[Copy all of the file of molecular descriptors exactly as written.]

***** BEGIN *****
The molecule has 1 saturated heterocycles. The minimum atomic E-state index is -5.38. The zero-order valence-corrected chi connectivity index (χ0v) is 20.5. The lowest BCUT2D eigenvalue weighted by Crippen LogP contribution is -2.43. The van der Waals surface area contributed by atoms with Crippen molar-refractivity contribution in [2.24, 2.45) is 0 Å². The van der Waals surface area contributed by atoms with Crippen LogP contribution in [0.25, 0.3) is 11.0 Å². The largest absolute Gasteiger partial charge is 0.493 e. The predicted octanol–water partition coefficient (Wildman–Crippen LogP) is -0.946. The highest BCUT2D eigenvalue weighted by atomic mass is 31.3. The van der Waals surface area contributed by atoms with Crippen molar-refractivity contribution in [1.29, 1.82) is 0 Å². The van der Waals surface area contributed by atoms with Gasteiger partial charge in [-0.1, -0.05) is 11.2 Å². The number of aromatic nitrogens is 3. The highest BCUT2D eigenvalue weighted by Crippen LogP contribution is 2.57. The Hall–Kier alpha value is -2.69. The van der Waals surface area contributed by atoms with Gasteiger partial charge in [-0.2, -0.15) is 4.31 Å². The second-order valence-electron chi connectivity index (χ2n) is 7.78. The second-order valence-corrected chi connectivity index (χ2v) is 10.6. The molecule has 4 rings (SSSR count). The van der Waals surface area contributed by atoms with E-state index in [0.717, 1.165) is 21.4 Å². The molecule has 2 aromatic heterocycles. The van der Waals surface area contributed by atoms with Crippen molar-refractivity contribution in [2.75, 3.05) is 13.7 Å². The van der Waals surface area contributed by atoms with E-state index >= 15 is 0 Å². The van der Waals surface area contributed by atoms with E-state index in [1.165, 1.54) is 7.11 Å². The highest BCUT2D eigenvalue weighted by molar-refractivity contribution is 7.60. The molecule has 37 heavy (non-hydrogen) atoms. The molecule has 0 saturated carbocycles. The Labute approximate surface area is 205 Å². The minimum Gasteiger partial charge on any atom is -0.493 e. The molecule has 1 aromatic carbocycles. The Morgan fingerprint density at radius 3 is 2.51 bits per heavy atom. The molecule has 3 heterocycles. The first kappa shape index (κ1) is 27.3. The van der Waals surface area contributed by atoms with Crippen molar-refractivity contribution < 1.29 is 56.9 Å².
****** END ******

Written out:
The molecule has 1 saturated heterocycles. The minimum atomic E-state index is -5.38. The zero-order valence-corrected chi connectivity index (χ0v) is 20.5. The lowest BCUT2D eigenvalue weighted by Crippen LogP contribution is -2.43. The van der Waals surface area contributed by atoms with Crippen molar-refractivity contribution in [2.24, 2.45) is 0 Å². The van der Waals surface area contributed by atoms with Crippen LogP contribution in [0.25, 0.3) is 11.0 Å². The largest absolute Gasteiger partial charge is 0.493 e. The predicted octanol–water partition coefficient (Wildman–Crippen LogP) is -0.946. The highest BCUT2D eigenvalue weighted by atomic mass is 31.3. The van der Waals surface area contributed by atoms with Crippen molar-refractivity contribution in [1.29, 1.82) is 0 Å². The van der Waals surface area contributed by atoms with Gasteiger partial charge in [-0.1, -0.05) is 11.2 Å². The number of aromatic nitrogens is 3. The highest BCUT2D eigenvalue weighted by Crippen LogP contribution is 2.57. The Hall–Kier alpha value is -2.69. The van der Waals surface area contributed by atoms with Gasteiger partial charge in [-0.2, -0.15) is 4.31 Å². The second-order valence-electron chi connectivity index (χ2n) is 7.78. The second-order valence-corrected chi connectivity index (χ2v) is 10.6. The molecule has 4 rings (SSSR count). The van der Waals surface area contributed by atoms with E-state index in [0.717, 1.165) is 21.4 Å². The molecule has 2 aromatic heterocycles. The van der Waals surface area contributed by atoms with Crippen molar-refractivity contribution in [2.75, 3.05) is 13.7 Å². The van der Waals surface area contributed by atoms with E-state index >= 15 is 0 Å². The van der Waals surface area contributed by atoms with E-state index in [1.165, 1.54) is 7.11 Å². The highest BCUT2D eigenvalue weighted by molar-refractivity contribution is 7.60. The molecule has 37 heavy (non-hydrogen) atoms. The molecule has 0 saturated carbocycles. The Labute approximate surface area is 205 Å². The minimum Gasteiger partial charge on any atom is -0.493 e. The molecule has 1 aromatic carbocycles. The Morgan fingerprint density at radius 3 is 2.51 bits per heavy atom. The molecule has 3 heterocycles. The first kappa shape index (κ1) is 27.3. The van der Waals surface area contributed by atoms with Crippen molar-refractivity contribution < 1.29 is 56.9 Å².